This Bangkok Shopping Guide takes you on a tour of Thailand's most glamorous and glitzy shopping malls, enormous and eventful department stores, beautiful and bountiful boutiques, vibrant and bustling street stalls, charming and diversified markets, adventurous and dazzling night bazaars, to name but a few. Whatever your budget, Bangkok has got it all and more in one of the best shopping meccas in all of South East Asia.
Ma Boon Krong Shopping Complex also known as the MBK Center is a huge marble shopping mall situated in Bangkok's downtown Pathum Wan district and adjacent to the Chulalongkorn University.
It was originally one of the biggest malls in Asia when it was founded in 1985. It measures 330 metres long with 2,500 shops using an area of 89,000 square metres on eight levels.
MBK houses a cinema complex, a bowling alley, karaoke rooms, internet cafes, gaming parlors, several restaurants and fast-food outlets including a 5,000 seat food court on the 5th floor.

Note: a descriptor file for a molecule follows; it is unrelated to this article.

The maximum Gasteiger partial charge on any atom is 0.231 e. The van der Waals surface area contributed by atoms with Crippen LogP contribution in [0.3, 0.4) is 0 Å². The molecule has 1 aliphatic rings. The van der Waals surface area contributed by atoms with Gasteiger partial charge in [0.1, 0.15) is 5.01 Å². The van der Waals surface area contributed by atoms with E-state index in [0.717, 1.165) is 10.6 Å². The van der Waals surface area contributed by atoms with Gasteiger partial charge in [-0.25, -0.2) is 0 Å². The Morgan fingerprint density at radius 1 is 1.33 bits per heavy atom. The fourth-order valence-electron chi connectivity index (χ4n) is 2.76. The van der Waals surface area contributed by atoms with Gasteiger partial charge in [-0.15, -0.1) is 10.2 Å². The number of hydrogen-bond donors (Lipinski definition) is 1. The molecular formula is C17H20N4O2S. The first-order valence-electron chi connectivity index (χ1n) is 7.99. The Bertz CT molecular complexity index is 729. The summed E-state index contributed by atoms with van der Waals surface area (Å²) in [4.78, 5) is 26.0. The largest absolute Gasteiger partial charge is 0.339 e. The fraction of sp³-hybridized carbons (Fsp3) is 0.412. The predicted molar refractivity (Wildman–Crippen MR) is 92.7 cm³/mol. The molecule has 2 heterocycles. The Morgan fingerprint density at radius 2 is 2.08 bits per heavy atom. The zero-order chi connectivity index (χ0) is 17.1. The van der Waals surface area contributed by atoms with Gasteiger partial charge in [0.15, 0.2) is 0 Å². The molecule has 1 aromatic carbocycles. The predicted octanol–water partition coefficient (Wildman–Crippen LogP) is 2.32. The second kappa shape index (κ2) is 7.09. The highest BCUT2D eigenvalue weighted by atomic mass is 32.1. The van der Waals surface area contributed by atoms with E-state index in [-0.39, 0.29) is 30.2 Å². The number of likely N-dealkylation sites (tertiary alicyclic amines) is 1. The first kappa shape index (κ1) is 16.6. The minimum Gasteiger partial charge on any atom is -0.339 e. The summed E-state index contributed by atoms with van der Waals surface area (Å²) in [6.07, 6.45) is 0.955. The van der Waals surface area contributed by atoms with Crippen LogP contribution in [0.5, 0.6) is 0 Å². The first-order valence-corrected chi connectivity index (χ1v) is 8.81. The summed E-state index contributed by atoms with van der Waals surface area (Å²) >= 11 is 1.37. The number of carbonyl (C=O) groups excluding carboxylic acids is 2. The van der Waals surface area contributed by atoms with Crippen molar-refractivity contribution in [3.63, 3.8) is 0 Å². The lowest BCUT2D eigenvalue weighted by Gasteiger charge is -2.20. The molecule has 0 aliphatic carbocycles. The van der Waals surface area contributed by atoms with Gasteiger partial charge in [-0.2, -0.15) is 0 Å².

There are jewellery, electronics, leather, furniture, photography, art and health stores as well as a department store called Tokyu. The centre is also well known for its variety of negotiable products including cosmetics, mobile phones and fake designer clothes.
What many tourists are unaware of is that there is this huge underground shopping section located beneath the building where all the locals shop. The area is a hive of activity where even more bargains can be purchased.
To find it you either have to accompany a local friend or ask a store owner for directions. It is fascinating to see what conspires in these often hidden places. Well worth the experience even if you wish not to buy anything.
Pantip Plaza is a five story IT shopping mall situated on New Phetchaburi Road in Bangkok's Ratchathewi district. There are hundreds of small shops specialising in computer hardware, software and assorted accessories including photographic equipment and mobile phones and of all descriptions.